Take the 2-minute tour ×
Server Fault is a question and answer site for system and network administrators. It's 100% free, no registration required.

It's not a common scenario, but I find myself accidentally inserting commands into the wrong terminal. I haven't damaged anything important yet; So before I do, what are some of the best ways to differentiate between a local and remote terminal session?

share|improve this question

closed as primarily opinion-based by Jim B, Jenny D, Massimo, Hyppy, mdpc May 8 at 0:44

Many good questions generate some degree of opinion based on expert experience, but answers to this question will tend to be almost entirely based on opinions, rather than facts, references, or specific expertise. If this question can be reworded to fit the rules in the help center, please edit the question.

4 Answers 4

up vote 9 down vote accepted

The two main ways to do this are to change your PS1 variable so it contains the host name, and to use different colour schemes on your terminal app for different hosts. You could also use separate colour schemes for root shells.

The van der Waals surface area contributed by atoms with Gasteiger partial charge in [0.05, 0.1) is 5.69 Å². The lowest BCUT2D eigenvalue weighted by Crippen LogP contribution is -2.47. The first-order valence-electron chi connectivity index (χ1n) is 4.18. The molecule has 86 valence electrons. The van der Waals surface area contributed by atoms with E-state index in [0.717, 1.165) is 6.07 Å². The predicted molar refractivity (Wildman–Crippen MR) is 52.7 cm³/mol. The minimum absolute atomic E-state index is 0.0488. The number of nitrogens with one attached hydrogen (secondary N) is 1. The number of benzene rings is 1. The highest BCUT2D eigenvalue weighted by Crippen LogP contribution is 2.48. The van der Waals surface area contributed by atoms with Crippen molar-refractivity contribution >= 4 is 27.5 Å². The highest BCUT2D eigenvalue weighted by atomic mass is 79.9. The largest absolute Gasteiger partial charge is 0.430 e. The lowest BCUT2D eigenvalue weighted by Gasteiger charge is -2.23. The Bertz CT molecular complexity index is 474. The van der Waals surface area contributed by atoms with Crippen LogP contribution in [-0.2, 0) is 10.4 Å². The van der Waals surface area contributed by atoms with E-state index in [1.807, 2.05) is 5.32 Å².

share|improve this answer
1  
Changing the color of the prompt is great. My prompt is user@host, where normal users are green, and root is red. Host is a different color for each host, so it's easier to tell at a glance which system I'm in and if I'm root. –  Mnebuerquo May 13 '10 at 18:45

I always have user and host name in my shell prompt

share|improve this answer

Just to follow up on the previous answers, edit your $HOME/.bash_profile to set PS1 upon login.

PS1='\h [!]: '

The above setting will display the host name of the system plus the history number of the current command.

share|improve this answer

My PS1 has a blue background on (mostly) client machines and red on the servers.

share|improve this answer

Not the answer you're looking for? Browse other questions tagged or ask your own question.